Gainsborough’s landscape, reproduced left has been shown by the research of local historians to be a view from a point below Great Bevels, an ancient house near Bures. Today the view is obscured by more recent tree plantings but careful examination of the painting reveals the small white church to the right in the distance, to be St Mary’s at Bures. The road, just a track in the painting still rises and curves around a rising bank and though changed, the unblighted views in this part of the valley are still quite outstandingly beautiful.
Gainsborough Country - the valley from Constable Country to Sudbury, past Bures, Lamarsh and on to Twinstead.
Thomas Gainsborough who lived from 1727 to 1788 was an English portrait and landscape painter. He was born in Sudbury, Suffolk, a town set in the Stour Valley. In 1740 he went to London and became the assistant and pupil of the French engraver Hubert Gravelot . He was also influenced in his youth by the painter Francis Hayman and studied the landscapes of the great 17th-century Dutch artists. In 1745 he returned to Sudbury, later moving to Ipswich and finally to Bath. Though he was primarily a portrait painter for the wealthy, his favourite subject was landscape, painted entirely for his own pleasure. His works were among the first great landscapes painted in England.
The Stour valley landscape can clearly be seen influencing his work though Gainsborough himself did not reference the actual locations for his paintings as directly as fellow artist John Constable. Constable who lived from 1776 to 1837 was also born in Suffolk and he, along with Turner were the leading figures in English landscape painting of the 19th century. Constable, son of a prosperous miller, showed artistic talent while very young but did not devote himself to art until he was 23, when he went to London to study at the Royal Academy. He became famous for his landscapes of Suffolk. Influenced by the 17th-century landscape painters Ruisdael and Claude Lorrain, his poetic approach to nature paralleled in spirit by that of his contemporary, the poet Wordsworth.
What is the relevance of these artists to the power line issue?
In Constable Country, further along the valley in the Dedham Vale, power lines crossed the main footpath between Flatford and Dedham, ran over the River Stour at Fen Bridge, and impacted on views of Dedham Church. “This has been one of the most satisfying results of our lobbying work,” said Katherine Blake, Dedham Vale AONB and Stour Valley Project Manager. “This landscape has been an inspiration to artists and writers for centuries, and the Project works closely with landowners, land managers and environmental organisations to conserve and enhance the natural beauty of the area." Nigel Collier, EDF Energy Networks Protected Areas Officer, added: “The projects to remove power lines from the Dedham Vale AONB will have a tremendous positive impact on the views of this beautiful area of countryside.” Approximately two miles of overhead power lines and over 30 wooden poles are being removed from the AONB between Dedham and East Bergholt, as part of a £450,000 scheme managed by EDF Energy Networks. Ofgem, the industry regulator, has made £2.9 million available to invest in projects to remove power lines in AONBs and National Parks in the East of England up until 2010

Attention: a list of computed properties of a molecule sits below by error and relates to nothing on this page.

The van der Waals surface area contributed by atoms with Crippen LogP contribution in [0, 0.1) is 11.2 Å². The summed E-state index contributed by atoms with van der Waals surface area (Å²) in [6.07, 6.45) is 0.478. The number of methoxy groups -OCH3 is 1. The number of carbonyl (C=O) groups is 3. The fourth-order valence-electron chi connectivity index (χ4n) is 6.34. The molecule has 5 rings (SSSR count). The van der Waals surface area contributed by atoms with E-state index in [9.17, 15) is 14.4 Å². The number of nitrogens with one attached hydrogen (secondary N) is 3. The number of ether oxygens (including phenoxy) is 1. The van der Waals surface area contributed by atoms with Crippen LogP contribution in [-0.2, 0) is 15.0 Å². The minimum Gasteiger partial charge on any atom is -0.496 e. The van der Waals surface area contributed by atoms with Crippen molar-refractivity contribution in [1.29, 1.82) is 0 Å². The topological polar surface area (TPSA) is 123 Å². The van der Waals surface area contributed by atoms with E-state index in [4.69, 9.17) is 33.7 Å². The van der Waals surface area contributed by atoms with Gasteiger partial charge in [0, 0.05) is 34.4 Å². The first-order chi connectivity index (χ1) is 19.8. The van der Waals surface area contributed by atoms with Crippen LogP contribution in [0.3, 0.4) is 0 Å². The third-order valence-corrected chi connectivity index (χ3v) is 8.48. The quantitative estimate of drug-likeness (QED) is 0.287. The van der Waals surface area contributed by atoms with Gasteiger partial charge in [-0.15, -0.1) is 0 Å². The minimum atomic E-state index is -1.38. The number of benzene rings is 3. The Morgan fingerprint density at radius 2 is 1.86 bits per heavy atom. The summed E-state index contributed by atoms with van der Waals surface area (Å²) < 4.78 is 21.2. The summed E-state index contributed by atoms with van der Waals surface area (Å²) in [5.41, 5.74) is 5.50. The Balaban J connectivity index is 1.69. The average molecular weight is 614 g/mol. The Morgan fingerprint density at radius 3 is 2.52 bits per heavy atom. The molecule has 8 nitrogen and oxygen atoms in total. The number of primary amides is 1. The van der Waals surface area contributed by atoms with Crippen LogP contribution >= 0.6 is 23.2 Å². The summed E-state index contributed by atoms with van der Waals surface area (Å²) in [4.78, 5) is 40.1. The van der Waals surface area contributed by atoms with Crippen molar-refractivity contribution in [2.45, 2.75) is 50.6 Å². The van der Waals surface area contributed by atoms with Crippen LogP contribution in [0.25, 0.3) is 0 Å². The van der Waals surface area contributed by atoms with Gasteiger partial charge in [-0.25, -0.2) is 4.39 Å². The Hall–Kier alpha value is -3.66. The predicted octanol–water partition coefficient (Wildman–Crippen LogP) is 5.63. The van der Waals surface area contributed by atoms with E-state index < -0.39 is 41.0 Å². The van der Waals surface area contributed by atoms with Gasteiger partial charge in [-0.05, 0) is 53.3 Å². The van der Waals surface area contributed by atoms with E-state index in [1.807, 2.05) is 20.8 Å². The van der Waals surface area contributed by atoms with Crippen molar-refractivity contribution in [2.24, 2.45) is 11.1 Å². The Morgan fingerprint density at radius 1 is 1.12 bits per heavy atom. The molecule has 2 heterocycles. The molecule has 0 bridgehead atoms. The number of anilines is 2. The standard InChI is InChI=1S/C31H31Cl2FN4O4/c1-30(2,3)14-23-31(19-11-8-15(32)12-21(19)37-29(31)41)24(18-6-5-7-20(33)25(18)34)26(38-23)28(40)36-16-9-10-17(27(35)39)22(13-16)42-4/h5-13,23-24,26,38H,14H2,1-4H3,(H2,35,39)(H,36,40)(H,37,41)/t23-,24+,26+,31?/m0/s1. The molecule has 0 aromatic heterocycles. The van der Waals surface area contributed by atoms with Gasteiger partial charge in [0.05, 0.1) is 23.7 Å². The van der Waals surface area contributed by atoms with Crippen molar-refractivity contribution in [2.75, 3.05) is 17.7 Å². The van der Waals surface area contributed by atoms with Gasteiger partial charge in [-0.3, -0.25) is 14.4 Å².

Stour Valley Underground believe that the value judgement and strategy applied in Constable Country should now be applied in Gainsborough Country such that the inspirational landscape of the entire Stour Valley is returned to a natural vista that will surely inspire future generations.
Typical low relief landscape in “Gainsborough Country”
The riverside landscape in Gainsborough’s painting, as it is today
The road, formerly the track in Gainsborough’s painting
The meandering River Stour at the point depicted in Gainsborough’s painting
St Mary’s Church in Great Henny features in Gainsborough’s work “Cornard Wood”
Thomas Gainsborough’s painting, “Cornard Wood” (shown left), when seen in the National Gallery again features a church in the distance and here it is the highly individual spire of St. Mary’s in Great Henny, (shown above) that allows us to identify the inspiration behind Gainsborough’s landscape.
Great Henny, like Cornard, is in the Stour Valley.